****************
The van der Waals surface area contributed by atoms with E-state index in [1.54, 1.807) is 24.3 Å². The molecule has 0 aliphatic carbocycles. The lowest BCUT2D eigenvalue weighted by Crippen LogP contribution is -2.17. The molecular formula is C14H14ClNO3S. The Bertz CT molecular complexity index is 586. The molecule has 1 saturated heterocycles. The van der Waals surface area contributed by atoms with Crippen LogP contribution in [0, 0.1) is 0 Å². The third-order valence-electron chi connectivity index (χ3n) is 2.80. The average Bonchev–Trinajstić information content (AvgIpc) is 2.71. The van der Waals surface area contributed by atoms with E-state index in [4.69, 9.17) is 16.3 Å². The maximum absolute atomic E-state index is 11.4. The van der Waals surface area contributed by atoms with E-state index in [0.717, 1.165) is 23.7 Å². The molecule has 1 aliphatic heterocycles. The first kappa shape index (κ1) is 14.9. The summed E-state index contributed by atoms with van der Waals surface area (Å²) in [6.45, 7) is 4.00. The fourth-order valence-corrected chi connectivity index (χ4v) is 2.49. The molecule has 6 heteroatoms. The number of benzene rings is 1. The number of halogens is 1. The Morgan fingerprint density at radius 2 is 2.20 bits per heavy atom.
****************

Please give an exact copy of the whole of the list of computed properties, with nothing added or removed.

The van der Waals surface area contributed by atoms with E-state index in [1.54, 1.807) is 24.3 Å². The molecule has 0 aliphatic carbocycles. The lowest BCUT2D eigenvalue weighted by Crippen LogP contribution is -2.17. The molecular formula is C14H14ClNO3S. The Bertz CT molecular complexity index is 586. The molecule has 1 saturated heterocycles. The van der Waals surface area contributed by atoms with Crippen LogP contribution in [0, 0.1) is 0 Å². The third-order valence-electron chi connectivity index (χ3n) is 2.80. The average Bonchev–Trinajstić information content (AvgIpc) is 2.71. The van der Waals surface area contributed by atoms with E-state index in [4.69, 9.17) is 16.3 Å². The maximum absolute atomic E-state index is 11.4. The van der Waals surface area contributed by atoms with E-state index in [0.717, 1.165) is 23.7 Å². The molecule has 1 aliphatic heterocycles. The first kappa shape index (κ1) is 14.9. The summed E-state index contributed by atoms with van der Waals surface area (Å²) in [6.45, 7) is 4.00. The fourth-order valence-corrected chi connectivity index (χ4v) is 2.49. The molecule has 6 heteroatoms. The number of benzene rings is 1. The number of halogens is 1. The Morgan fingerprint density at radius 2 is 2.20 bits per heavy atom.